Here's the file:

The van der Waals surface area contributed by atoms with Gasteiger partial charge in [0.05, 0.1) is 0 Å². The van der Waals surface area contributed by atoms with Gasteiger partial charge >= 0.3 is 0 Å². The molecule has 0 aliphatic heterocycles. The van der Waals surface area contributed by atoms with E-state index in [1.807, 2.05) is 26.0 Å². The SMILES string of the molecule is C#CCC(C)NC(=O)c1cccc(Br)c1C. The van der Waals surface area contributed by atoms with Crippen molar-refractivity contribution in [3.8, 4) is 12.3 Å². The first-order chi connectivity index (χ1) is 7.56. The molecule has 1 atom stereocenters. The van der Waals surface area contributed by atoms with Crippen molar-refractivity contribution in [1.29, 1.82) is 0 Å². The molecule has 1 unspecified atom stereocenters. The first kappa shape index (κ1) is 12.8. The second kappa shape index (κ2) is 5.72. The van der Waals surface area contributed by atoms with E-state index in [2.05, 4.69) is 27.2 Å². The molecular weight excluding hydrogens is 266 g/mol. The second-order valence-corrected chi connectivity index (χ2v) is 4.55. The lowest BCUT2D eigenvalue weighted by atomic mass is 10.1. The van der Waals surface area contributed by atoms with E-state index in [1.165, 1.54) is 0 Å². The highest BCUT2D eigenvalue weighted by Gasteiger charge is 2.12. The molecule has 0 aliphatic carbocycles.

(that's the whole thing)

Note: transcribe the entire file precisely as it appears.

The van der Waals surface area contributed by atoms with Gasteiger partial charge in [0.05, 0.1) is 0 Å². The van der Waals surface area contributed by atoms with Gasteiger partial charge >= 0.3 is 0 Å². The molecule has 0 aliphatic heterocycles. The van der Waals surface area contributed by atoms with E-state index in [1.807, 2.05) is 26.0 Å². The SMILES string of the molecule is C#CCC(C)NC(=O)c1cccc(Br)c1C. The van der Waals surface area contributed by atoms with Crippen molar-refractivity contribution in [3.8, 4) is 12.3 Å². The first-order chi connectivity index (χ1) is 7.56. The molecule has 1 atom stereocenters. The van der Waals surface area contributed by atoms with Crippen molar-refractivity contribution in [1.29, 1.82) is 0 Å². The molecule has 1 unspecified atom stereocenters. The first kappa shape index (κ1) is 12.8. The second kappa shape index (κ2) is 5.72. The van der Waals surface area contributed by atoms with E-state index in [2.05, 4.69) is 27.2 Å². The molecular weight excluding hydrogens is 266 g/mol. The second-order valence-corrected chi connectivity index (χ2v) is 4.55. The lowest BCUT2D eigenvalue weighted by atomic mass is 10.1. The van der Waals surface area contributed by atoms with E-state index in [1.165, 1.54) is 0 Å². The highest BCUT2D eigenvalue weighted by Gasteiger charge is 2.12. The molecule has 0 aliphatic carbocycles.